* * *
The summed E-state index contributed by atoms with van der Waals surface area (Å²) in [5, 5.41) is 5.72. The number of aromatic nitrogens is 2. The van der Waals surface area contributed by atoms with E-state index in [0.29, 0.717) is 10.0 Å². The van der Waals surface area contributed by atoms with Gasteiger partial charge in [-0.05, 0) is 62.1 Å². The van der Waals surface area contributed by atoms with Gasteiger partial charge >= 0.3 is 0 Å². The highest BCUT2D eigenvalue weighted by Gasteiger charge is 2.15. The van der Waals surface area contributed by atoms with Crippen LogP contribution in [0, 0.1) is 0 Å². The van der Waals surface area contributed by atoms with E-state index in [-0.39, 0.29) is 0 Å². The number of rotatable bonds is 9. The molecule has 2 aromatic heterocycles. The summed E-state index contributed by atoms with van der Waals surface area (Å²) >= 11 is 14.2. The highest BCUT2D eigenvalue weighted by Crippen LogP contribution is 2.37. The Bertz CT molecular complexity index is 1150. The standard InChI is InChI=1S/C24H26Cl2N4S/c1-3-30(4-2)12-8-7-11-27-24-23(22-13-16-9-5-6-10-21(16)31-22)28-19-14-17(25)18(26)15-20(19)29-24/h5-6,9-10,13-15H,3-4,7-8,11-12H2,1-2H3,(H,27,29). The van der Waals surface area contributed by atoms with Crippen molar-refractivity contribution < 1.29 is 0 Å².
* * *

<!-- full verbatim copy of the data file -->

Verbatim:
The summed E-state index contributed by atoms with van der Waals surface area (Å²) in [5, 5.41) is 5.72. The number of aromatic nitrogens is 2. The van der Waals surface area contributed by atoms with E-state index in [0.29, 0.717) is 10.0 Å². The van der Waals surface area contributed by atoms with Gasteiger partial charge in [-0.05, 0) is 62.1 Å². The van der Waals surface area contributed by atoms with Gasteiger partial charge >= 0.3 is 0 Å². The highest BCUT2D eigenvalue weighted by Gasteiger charge is 2.15. The van der Waals surface area contributed by atoms with Crippen LogP contribution in [0, 0.1) is 0 Å². The van der Waals surface area contributed by atoms with E-state index in [-0.39, 0.29) is 0 Å². The number of rotatable bonds is 9. The molecule has 2 aromatic heterocycles. The summed E-state index contributed by atoms with van der Waals surface area (Å²) >= 11 is 14.2. The highest BCUT2D eigenvalue weighted by Crippen LogP contribution is 2.37. The Bertz CT molecular complexity index is 1150. The standard InChI is InChI=1S/C24H26Cl2N4S/c1-3-30(4-2)12-8-7-11-27-24-23(22-13-16-9-5-6-10-21(16)31-22)28-19-14-17(25)18(26)15-20(19)29-24/h5-6,9-10,13-15H,3-4,7-8,11-12H2,1-2H3,(H,27,29). The van der Waals surface area contributed by atoms with Crippen molar-refractivity contribution < 1.29 is 0 Å².